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This time it's personal: Charlie Sheen should take a few pages from The Chris Farley Show -- before it's too late

Charlie Sheen's Twitter pic and Chris Farley near the end.

The hookers and the trashed hotel rooms. The booze and the drug binges. All those lapses and relapses.

Yeah, Chris Farley really knew how to get wasted. He died a week before Christmas 1997, at age 33. The last person to see him alive was the last woman he had paid to keep him company. The parallels to what's going on with Charlie Sheen aren't exact. But they certainly are sobering. Or at least they should be.

Why bring up Farley now? Well, I was in Big Lots the other day, and noticed hardback copies of The Chris Farley Show on sale for $5 each. It's the 2008 book co-authored by his oldest brother, Tom Farley, Jr., and Tanner Colby. Picking it up, I found I couldn't put it down.

The book is no sob story. It celebrates Farley's talent, of course. He was an immense force on Saturday Night Live, literally and figuratively, from 1990 to 1995. And he has one feature film, Tommy Boy, that still resonates with several generations.

So the show biz anecdotes are a considerable part of this book. But they aren't the meat of it. Farley's willful self-destruction, in the face of both enablers and those who tried to stop him, is the core reason behind The Chris Farley Show. And the authors have assembled it in first-person narrative form after interviewing more than 100 of his friends and colleagues. The result is an "easy read" on the face of it, with a lot of painful truths piling up as the pages turn.

It's pretty personal, too. The Farley family, four boys and a girl, grew up in Madison, Wisconsin. The Bark family, four boys and a girl, grew up in Racine, Wisconsin, located along Lake Michigan about 100 miles southeast of Madison.

Lots of drinking went on in the Farley family, with the late Tom Farley Sr. the pacesetter. Mom was the quieter rock. Lots of drinking went on in the Bark family, with the late Edward Sr. the pacesetter. Mom was the quieter rock.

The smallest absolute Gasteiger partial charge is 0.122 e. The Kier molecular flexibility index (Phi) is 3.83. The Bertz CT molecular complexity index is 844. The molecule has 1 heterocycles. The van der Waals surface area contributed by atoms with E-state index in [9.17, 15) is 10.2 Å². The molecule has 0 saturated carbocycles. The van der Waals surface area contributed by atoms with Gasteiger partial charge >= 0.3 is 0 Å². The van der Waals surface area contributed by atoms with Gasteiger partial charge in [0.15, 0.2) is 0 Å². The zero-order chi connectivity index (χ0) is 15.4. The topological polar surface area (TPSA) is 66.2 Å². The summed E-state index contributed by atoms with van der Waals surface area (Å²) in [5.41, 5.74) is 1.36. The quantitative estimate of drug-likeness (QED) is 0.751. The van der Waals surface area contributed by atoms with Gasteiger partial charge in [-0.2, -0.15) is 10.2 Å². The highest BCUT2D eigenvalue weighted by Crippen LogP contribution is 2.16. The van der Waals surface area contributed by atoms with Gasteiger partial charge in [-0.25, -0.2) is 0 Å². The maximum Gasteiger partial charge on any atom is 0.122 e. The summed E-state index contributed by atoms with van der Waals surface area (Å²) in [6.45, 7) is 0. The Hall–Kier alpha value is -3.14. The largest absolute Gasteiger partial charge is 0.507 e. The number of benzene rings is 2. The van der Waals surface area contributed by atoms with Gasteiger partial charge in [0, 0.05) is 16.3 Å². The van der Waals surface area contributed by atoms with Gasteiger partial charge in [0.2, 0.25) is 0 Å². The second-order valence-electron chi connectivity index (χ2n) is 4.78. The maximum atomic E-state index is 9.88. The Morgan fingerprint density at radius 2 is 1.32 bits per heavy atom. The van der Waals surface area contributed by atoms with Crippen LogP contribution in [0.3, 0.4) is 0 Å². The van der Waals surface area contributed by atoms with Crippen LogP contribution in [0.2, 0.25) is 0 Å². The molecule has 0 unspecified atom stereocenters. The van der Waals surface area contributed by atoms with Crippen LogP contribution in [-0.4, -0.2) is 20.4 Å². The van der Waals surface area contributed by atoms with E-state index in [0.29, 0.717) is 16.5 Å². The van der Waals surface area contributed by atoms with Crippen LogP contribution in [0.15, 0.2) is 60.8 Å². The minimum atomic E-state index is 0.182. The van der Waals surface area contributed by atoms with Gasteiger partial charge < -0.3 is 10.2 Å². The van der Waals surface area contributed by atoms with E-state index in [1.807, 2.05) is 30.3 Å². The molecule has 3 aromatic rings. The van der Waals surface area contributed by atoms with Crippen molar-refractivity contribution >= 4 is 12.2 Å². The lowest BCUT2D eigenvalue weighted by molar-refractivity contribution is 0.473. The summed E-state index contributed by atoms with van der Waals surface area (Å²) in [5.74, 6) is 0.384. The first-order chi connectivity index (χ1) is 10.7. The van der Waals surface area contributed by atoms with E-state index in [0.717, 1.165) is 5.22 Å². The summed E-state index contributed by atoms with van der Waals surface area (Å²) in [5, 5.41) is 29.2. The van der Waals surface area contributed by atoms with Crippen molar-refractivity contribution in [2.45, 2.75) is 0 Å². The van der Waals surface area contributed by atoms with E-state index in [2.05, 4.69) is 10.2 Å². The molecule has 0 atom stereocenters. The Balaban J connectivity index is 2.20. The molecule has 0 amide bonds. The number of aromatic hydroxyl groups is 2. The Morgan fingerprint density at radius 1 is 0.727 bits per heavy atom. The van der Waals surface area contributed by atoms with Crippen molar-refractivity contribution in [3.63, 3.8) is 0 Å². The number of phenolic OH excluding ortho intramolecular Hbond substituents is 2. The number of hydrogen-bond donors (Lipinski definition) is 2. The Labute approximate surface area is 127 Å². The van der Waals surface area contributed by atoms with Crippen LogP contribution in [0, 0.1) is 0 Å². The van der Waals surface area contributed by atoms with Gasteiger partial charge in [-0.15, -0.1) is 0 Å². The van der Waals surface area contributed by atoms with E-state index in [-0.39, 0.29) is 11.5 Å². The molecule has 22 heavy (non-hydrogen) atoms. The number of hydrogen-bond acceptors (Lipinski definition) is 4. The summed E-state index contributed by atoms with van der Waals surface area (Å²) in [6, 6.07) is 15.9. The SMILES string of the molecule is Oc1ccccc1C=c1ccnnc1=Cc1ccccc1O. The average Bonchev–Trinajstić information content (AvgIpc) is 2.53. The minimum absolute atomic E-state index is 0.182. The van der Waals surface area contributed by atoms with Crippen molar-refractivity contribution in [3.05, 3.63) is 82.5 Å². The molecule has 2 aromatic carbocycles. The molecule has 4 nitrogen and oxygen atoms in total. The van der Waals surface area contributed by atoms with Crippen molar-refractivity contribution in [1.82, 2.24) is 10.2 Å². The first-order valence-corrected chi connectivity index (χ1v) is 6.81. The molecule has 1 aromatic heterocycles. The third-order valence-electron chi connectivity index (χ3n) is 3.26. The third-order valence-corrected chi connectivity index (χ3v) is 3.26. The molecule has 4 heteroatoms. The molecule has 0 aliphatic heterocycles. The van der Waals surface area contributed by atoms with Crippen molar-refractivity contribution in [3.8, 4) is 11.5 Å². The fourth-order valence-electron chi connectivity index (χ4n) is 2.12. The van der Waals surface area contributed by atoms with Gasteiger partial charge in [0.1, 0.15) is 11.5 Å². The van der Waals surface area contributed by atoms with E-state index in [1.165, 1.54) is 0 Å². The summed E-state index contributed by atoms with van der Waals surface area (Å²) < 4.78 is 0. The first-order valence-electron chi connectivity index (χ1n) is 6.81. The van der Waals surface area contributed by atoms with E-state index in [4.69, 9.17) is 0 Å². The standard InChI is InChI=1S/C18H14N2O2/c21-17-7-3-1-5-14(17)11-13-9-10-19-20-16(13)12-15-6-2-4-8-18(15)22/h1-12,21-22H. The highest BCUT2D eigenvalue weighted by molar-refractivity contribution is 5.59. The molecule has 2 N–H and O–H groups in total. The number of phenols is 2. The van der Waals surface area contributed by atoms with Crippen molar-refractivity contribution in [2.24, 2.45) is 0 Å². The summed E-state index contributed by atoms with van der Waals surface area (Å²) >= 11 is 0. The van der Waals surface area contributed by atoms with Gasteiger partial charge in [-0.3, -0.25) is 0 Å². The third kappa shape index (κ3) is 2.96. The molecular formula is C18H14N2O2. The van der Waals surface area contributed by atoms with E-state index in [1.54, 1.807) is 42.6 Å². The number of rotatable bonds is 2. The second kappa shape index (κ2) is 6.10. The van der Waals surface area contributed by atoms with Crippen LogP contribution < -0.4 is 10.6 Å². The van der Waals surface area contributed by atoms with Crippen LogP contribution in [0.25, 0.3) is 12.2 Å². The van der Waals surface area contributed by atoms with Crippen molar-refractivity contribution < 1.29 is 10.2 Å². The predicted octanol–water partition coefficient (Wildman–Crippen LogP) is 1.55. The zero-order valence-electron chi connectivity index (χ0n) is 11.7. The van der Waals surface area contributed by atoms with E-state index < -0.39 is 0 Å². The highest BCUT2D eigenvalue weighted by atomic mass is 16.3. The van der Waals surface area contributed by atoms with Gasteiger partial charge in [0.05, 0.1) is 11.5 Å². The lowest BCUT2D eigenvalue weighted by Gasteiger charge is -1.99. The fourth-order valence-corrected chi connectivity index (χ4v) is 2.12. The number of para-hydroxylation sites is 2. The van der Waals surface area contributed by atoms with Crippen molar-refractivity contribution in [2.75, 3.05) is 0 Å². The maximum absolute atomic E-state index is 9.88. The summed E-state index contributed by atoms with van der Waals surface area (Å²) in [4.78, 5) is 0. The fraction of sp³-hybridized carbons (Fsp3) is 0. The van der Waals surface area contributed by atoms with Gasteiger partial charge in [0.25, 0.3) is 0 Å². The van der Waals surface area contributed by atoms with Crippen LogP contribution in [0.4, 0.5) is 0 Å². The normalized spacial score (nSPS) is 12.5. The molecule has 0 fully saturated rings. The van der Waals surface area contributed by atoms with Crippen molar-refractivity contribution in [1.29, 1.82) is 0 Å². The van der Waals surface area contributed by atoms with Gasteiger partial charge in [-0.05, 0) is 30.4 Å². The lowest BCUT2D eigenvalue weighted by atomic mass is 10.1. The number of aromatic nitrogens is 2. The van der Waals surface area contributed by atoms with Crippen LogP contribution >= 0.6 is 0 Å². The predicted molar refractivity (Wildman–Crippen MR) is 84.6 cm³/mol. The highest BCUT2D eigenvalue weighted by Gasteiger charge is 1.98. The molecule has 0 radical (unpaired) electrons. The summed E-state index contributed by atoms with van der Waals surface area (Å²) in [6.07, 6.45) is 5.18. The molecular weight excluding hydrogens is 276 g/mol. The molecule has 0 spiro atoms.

Chris would have been only a first- or second--grader by the time I got to Madison in late 1970. I lived there for nine years, graduating from the University of Wisconsin, working for The Capital Times newspaper and imbibing enough stuff to perhaps even keep up with Chris Farley on some nights.

I'm not sure if I ever met him while covering television for The Dallas Morning News during his years on SNL. But some colleagues at the newspaper will remember all too well my regular invocations of motivational speaker Matt Foley's "van down by the river" tagline. That was Farley's go-to character, and he played it until nearly the very end.

Farley's final public display of Matt Foley came on the night of Oct. 25, 1997, just seven weeks before his death. He had returned to guest-host SNL. And as the book recounts, Farley was drinking and using heavily during the entire week of rehearsals.

I was in the SNL studio audience that night. And the Farley sketch I remember wasn't his last incarnation of Matt Foley. Instead he had me laughing throughout the entire "Giant Baby" sketch, in which Farley crawled around a mock Sally Jessy Raphael set and basically tore it apart while also playfully tearing an arm off a guest. He always excelled at bargain basement physical humor, and I've invariably been a sucker for it. Too much Three Stooges as a kid, maybe.

The Chris Farley Show is a sharply candid unmasking of a generous-to-a-fault man-child who often remarked that "fatty fall down" is basically what his audience expected of him. And so he mostly rolled that way while at the same time striving to both break this mold and conquer his many addictions.

But did he try hard enough? Probably not. Farley had three years of sobriety amid all the self-destruction and denial. And then it all came crashing down, with his reported last words, "Don't leave me," spoken to a female "escort" after he had collapsed on the floor of his Chicago apartment. The official cause of his death: opiate and cocaine intoxication. The coroner's report ruled it an accident.

Charlie Sheen won't have time to read this book. He's too busy being a "warlock" and readying his "Torpedo of Truth" touring stage show, which includes an April 27th stop in Dallas. Unless he's very lucky, though, he'll someday be hit by a warhead of his own making.

Chris Farley is buried at Resurrection Catholic Cemetery in Madison. And now that I know his full story, it's a spot I need to visit on my next trip back to the city.